NEW YORK--(BUSINESS WIRE)--Moody’s Analytics, a leading provider of economic forecasts, expects GDP growth to accelerate through 2015, and full employment by late 2016, according to the firm’s July outlook report, U.S. Macro Outlook: The Productivity Puzzle. In the report, Chief Economist Mark Zandi analyzes why US real GDP growth stalled during the first half of 2014 as job growth quickened across a wider range of industries, regions and pay scales.
“The jobs recovery is evident across firms of all sizes. Large companies were previously the key to job growth, but smaller companies are now taking the lead,” says Zandi.
According to data provided by human resource management company ADP and analyzed by Moody’s Analytics, more than 40% of the jobs added over the past year were at companies that employ fewer than 50 workers, slightly more than these firms’ share of all jobs.
Additionally, the rate of layoffs was extraordinarily low, indicating that businesses appear happy with their current workforces. Employees who didn’t meet standards were likely laid off during the Great Recession, and with labor compensation growth barely keeping pace with inflation, there is little incentive to make changes.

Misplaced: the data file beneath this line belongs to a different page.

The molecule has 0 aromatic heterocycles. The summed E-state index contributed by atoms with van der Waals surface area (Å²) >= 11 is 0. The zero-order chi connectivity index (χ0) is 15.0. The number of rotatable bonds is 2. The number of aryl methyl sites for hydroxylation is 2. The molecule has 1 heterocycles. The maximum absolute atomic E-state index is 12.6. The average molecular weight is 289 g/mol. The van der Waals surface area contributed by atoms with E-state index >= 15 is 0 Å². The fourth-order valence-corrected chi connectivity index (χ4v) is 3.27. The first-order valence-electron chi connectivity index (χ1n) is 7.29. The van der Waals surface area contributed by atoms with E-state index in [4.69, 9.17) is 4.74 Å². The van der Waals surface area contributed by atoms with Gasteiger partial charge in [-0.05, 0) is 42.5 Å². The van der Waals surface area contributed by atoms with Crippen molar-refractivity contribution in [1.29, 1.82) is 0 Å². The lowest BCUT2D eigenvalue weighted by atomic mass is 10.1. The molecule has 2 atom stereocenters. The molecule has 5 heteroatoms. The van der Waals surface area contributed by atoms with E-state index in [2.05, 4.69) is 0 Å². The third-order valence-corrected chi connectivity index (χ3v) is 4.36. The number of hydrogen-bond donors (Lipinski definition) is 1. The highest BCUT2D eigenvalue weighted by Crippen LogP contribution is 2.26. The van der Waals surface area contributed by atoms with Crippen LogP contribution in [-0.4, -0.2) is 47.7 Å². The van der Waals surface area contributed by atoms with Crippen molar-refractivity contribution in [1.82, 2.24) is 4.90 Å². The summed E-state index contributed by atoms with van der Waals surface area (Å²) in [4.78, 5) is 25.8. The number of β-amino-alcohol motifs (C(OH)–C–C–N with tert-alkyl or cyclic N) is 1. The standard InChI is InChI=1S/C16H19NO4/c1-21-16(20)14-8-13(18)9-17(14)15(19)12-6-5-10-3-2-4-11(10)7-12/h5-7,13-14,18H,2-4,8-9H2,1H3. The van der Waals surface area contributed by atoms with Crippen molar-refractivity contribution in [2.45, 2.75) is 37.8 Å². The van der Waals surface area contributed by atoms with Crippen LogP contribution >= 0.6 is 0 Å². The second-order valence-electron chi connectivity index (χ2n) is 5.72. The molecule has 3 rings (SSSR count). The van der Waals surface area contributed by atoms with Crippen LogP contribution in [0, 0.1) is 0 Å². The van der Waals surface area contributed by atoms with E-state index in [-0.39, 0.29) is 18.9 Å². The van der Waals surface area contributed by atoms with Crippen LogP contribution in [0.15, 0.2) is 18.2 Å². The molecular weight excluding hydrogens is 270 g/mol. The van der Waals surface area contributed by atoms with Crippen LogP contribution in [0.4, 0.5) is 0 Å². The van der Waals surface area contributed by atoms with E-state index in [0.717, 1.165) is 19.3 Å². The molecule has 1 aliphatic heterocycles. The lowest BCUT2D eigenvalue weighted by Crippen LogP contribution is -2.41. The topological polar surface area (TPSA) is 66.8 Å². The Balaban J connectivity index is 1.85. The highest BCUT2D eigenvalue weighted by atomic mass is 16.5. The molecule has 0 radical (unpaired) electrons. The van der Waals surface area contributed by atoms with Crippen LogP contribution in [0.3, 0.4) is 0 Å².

The combination of strong employment gains and struggling GDP growth is due to weak productivity growth. Behind the slowdown is declining labor mobility and a drop in business investment, which only recently surpassed its prerecession peak. Nevertheless, the reported slowdown, particularly over the past year, is likely overstated and temporary. GDP was hit hard by the unusually harsh winter weather, and by a sharp decline in healthcare spending caused partly by adjustments related to the Affordable Care Act.
“Although we don’t expect underlying productivity growth to regain the heavy pace that prevailed prior to the recession, this won’t be a near-term impediment to the US recovery. We expect GDP growth to rise, as well as full employment, by late 2016,” Zandi adds.
However, a sustained slowdown in productivity will eventually weigh on the growth of incomes, profits and living standards. Advancement of currently stalled policy efforts to invest in education and infrastructure, and reform of corporate taxes and immigration policy are all keys to avoiding this.
For more information, visit Moody’s Analytics Dismal Scientist.
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